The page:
Marine Laws and Policies

Marine Laws and Policies


Marine Laws and Policies

India’s 7,517 km long coastline supports diverse and rich ecosystems ranging from mangroves, coral reefs, and beaches to seagrass meadows and estuaries. Crores of people directly or indirectly depend on the numerous ecosystem services that coastal and marine ecosystems offer, be it for livelihoods or recreation.  Sadly, a myriad of factors such as indiscriminate fishing, quarrying, dredging, reclamation, pollution, and other anthropogenic activities threaten these seascapes. Subsequently, this impacts the people too. 

It is thus, vital to understand the various laws and frameworks used to protect coastal and marine ecosystems and species. 

Currently, the Wild Life (Protection) Act, 1972 (WLPA) is the most widely known and used legislation that protects India's marine and coastal ecosystems and species through the declaration of Marine Protected Areas (MPAs) and listing of important marine species within its schedules. However, other laws also provide for the protection and conservation of coastal and marine ecosystems and species. For instance, the Environment (Protection) Act, 1986 (EPA) and notifications under it allow for the restriction of industrial activities in the coastal regions. Under the Biodiversity Act of 2002, Biodiversity Heritage Sites may be declared in ecologically fragile or biodiversity-rich areas.

In this context, this interactive policy section paints a comprehensive picture of legal protection mechanisms to protect coastal and marine ecosystems and species since there is limited information on such laws, especially in a collated form. We have simplified India’s legal mechanisms for the protection of coastal and marine biodiversity into four thematic sections. 


The 30x30 Target

Have you been wondering what the buzz around 30x30 (30 by 30) is all about?

30 x 30 is a global target for all governments worldwide to designate 30% of land and ocean areas as protected areas by 2030 (hence “30 x 30”). The 15th United Nations Biodiversity Conference of Parties (CoP) adopted the  "Kunming-Montreal Global Biodiversity Framework" (GBF), aligning with Sustainable Development Goals (SDGs) and outlining a bold path toward global harmony with nature by 2050.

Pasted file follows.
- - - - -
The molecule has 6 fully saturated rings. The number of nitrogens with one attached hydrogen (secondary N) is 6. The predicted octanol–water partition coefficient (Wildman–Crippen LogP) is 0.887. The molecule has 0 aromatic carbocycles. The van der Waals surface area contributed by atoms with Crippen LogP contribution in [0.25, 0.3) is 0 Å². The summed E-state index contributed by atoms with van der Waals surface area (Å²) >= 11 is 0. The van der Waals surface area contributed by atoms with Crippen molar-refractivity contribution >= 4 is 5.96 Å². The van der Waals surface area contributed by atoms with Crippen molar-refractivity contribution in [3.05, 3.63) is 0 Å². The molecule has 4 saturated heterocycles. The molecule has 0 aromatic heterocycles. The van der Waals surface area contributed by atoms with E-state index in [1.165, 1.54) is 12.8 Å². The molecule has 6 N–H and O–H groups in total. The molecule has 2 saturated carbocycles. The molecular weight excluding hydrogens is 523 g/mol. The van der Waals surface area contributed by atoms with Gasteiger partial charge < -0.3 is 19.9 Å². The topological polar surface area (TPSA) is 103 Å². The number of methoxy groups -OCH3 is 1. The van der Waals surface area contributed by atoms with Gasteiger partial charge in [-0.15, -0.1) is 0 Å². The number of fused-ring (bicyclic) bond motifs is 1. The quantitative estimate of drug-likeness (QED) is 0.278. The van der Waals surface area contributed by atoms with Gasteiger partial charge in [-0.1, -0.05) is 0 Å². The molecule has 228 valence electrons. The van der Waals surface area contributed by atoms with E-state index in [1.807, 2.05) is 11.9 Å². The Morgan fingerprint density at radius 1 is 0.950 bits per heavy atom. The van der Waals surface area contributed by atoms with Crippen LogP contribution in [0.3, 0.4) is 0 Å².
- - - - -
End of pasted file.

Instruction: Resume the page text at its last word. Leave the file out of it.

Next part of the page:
The GBF comprises 23 actionable global targets to be achieved, including Target 3 also known as 30x30, which aims to protect and conserve at least 30% of Earth’s land and oceans by 2030. The Target aims to ensure and enable the effective conservation and management of at least 30 percent of terrestrial, inland water, and coastal and marine areas that are rich in biodiversity, by 2030.
The target will benefit ecosystems and communities by recognising their rights, livelihoods, and their customary practices while ensuring that they are done sustainably in tandem with effective conservation outcomes.


The Marine Policies Framework

Did you know India has a legal framework to guide conservation of marine life? The Marine Laws and Policies Framework is divided into four sections to facilitate an easy understanding and present a comprehensive picture of India's marine laws and policies.

Laws Governing Protection of Coastal and Marine Areas

The first section focuses on laws governing the protection of marine and coastal areas, including habitats and ecosystems.

Laws Governing Protection of Marine Species

The second section focuses on laws governing the protection of marine species.

Regulation of Industrial / Commercial Activities

The third section discusses the laws that regulate industrial and commercial activities impacting marine and coastal ecosystems.

International Laws Governing the Protection of Coastal and Marine Areas and Species

This section will explore some of the important international treaties that India is party to.